U.S. House Committee Passes Anti-Poaching Act

U.S. House Committee Passes Anti-Poaching Act

U.S. House Committee Passes Anti-Poaching Act

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On Thursday, the U.S. House Foreign Affairs Committee approved the Global Anti-Poaching Act to go before the U.S. House of Representatives for a vote. 

Introduced by U.S. Rep Ed Royce, chairman of the Committee, and U.S. Rep Eliot Engel, the committee's ranking member, the bipartisan legislation focuses specifically on enabling the U.S. government to work with partner countries in countering international criminal syndicates, rebel groups and terrorist organizations profiting from the illegal wildlife trade. The government increasingly views elements involved in the trade as a threat to national and regional security, particularly for U.S. allies in Africa. 

The African Wildlife Foundation (AWF), alongside other conservation groups, wrote a letter of support to both congressmen, thanking them for their focus on the wildlife trade and acknowledging that the new Act, if passed, would strengthen U.S. efforts to combat willdife trafficking as outlined under the government's new National Strategy for Combating Wildlife Trafficking.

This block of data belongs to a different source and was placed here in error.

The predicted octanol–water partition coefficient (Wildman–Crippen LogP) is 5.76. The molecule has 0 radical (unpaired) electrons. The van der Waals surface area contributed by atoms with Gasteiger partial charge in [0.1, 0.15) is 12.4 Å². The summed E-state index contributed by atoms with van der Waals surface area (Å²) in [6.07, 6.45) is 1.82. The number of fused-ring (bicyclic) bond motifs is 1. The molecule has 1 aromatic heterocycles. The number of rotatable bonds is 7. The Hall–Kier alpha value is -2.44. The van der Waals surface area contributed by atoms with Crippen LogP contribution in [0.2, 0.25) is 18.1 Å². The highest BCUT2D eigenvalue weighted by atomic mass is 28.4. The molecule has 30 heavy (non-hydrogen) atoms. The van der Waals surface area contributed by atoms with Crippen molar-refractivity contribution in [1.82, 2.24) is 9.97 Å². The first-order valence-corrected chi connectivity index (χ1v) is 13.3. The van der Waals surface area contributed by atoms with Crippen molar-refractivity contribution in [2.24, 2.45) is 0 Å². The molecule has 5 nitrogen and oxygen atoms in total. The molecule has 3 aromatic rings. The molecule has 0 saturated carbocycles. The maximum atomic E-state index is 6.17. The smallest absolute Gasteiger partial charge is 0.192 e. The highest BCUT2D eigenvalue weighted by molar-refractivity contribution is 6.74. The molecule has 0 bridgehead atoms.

Specifically, the Global Anti-Poaching Act would:

  • Require the U.S. Secretary of State to identify those countries determined to be major source, transit, or consumer countries of wildlife trafficking products and designate them as having failed to address poaching and/or wildlife trafficking, thus giving the State Department the necessary authorization to withhold assistance to these countries; 

  • Elevate the crime of wildlife trafficking to a predicate offense, in the same category as weapons and drug trafficking;

  • Authorize the President to provide assistance to African countries combating wildlife trafficking;

  • Expand regional law enforcement networks around wildife crime, called Wildlife Enforcement Networks, to help countries in Africa strengthen their coordination and intelligence-sharing around efforts to combat wildlife trafficking;

  • Strengthen the professionalization of law enforcement and wildlife rangers in partner countries fighting poachers and wildlife traffickers, and provide them with the equipment needed to give them an edge in the fight.

Learn more about the Global Anti-Poaching Act.